All Analogies limp if you take them further than they are intended to go. It’s easy to look at them overly critically instead of evaluate the point they are trying to make. I ask you to keep that in mind, and avoid trying to read more into my own analogy than I intend to be there.
One of the first things we need to understand is that, in the eyes of the Church, having an inclination is not the same thing as an act. The fact that a person has an inclination that attracts them to behavior that is called sinful is not their fault, and the Church does not condemn a person for having an inclination. However, what a person chooses to do with that inclination can be assessed as doing good or evil. In other words, it is not the attraction that is sinful, but how one chooses to act in response to that attraction.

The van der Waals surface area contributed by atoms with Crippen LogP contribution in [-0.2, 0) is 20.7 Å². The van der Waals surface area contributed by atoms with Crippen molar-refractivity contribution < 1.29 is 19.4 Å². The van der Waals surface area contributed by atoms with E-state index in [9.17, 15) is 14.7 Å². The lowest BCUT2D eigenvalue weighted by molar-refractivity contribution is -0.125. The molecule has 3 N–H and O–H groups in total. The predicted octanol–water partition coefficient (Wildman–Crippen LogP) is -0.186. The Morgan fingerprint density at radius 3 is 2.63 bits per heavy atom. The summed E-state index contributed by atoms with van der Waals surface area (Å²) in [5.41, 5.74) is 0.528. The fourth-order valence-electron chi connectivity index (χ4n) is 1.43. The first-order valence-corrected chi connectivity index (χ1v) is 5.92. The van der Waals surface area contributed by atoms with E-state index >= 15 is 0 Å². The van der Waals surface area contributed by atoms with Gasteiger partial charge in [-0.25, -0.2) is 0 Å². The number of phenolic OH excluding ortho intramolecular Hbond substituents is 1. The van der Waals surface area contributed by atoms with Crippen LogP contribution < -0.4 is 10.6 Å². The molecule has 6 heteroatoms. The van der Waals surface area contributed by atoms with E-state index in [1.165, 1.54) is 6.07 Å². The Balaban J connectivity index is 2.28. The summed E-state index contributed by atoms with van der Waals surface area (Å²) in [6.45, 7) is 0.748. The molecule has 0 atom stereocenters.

Comparisons and Those Offended By Them
Trying to create an example to illustrate how this works can be different. Whenever someone tries to use an example of an attraction that everyone recognizes as wrong, someone will invariably make the wrong connection and think this example is being used to say that “same sex attraction is just as bad as X.” But that’s to miss the point of such analogies. The point isn’t to fix same sex attraction on a chart to say it is the moral equivalent of something. The point is to demonstrate that just because someone has an inclination to certain behavior, doesn’t mean it is allowable to act on that inclination.